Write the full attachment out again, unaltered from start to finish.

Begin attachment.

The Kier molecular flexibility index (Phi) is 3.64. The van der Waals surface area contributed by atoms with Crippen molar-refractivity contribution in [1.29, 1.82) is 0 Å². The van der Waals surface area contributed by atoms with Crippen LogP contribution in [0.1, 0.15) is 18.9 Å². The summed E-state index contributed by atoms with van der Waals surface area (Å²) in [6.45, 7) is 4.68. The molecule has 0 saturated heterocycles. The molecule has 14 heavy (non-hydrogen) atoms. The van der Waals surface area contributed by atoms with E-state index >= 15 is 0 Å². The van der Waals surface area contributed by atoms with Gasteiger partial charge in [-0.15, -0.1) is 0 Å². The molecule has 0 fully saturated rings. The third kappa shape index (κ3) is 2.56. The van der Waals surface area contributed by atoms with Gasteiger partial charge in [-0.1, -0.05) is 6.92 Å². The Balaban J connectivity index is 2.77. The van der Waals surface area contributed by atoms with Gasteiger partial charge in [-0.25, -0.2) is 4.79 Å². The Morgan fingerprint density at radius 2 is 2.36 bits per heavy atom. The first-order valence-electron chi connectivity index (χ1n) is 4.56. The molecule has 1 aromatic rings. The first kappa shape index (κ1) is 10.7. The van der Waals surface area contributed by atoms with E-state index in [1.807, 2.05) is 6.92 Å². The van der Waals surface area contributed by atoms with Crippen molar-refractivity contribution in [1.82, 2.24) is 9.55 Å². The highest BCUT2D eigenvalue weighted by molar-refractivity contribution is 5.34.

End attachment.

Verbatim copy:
The Kier molecular flexibility index (Phi) is 3.64. The van der Waals surface area contributed by atoms with Crippen molar-refractivity contribution in [1.29, 1.82) is 0 Å². The van der Waals surface area contributed by atoms with Crippen LogP contribution in [0.1, 0.15) is 18.9 Å². The summed E-state index contributed by atoms with van der Waals surface area (Å²) in [6.45, 7) is 4.68. The molecule has 0 saturated heterocycles. The molecule has 14 heavy (non-hydrogen) atoms. The van der Waals surface area contributed by atoms with E-state index >= 15 is 0 Å². The van der Waals surface area contributed by atoms with Gasteiger partial charge in [-0.15, -0.1) is 0 Å². The molecule has 0 fully saturated rings. The third kappa shape index (κ3) is 2.56. The van der Waals surface area contributed by atoms with Gasteiger partial charge in [-0.1, -0.05) is 6.92 Å². The Balaban J connectivity index is 2.77. The van der Waals surface area contributed by atoms with Gasteiger partial charge in [-0.25, -0.2) is 4.79 Å². The Morgan fingerprint density at radius 2 is 2.36 bits per heavy atom. The first-order valence-electron chi connectivity index (χ1n) is 4.56. The molecule has 1 aromatic rings. The first kappa shape index (κ1) is 10.7. The van der Waals surface area contributed by atoms with E-state index in [1.807, 2.05) is 6.92 Å². The van der Waals surface area contributed by atoms with Crippen molar-refractivity contribution in [1.82, 2.24) is 9.55 Å². The highest BCUT2D eigenvalue weighted by molar-refractivity contribution is 5.34.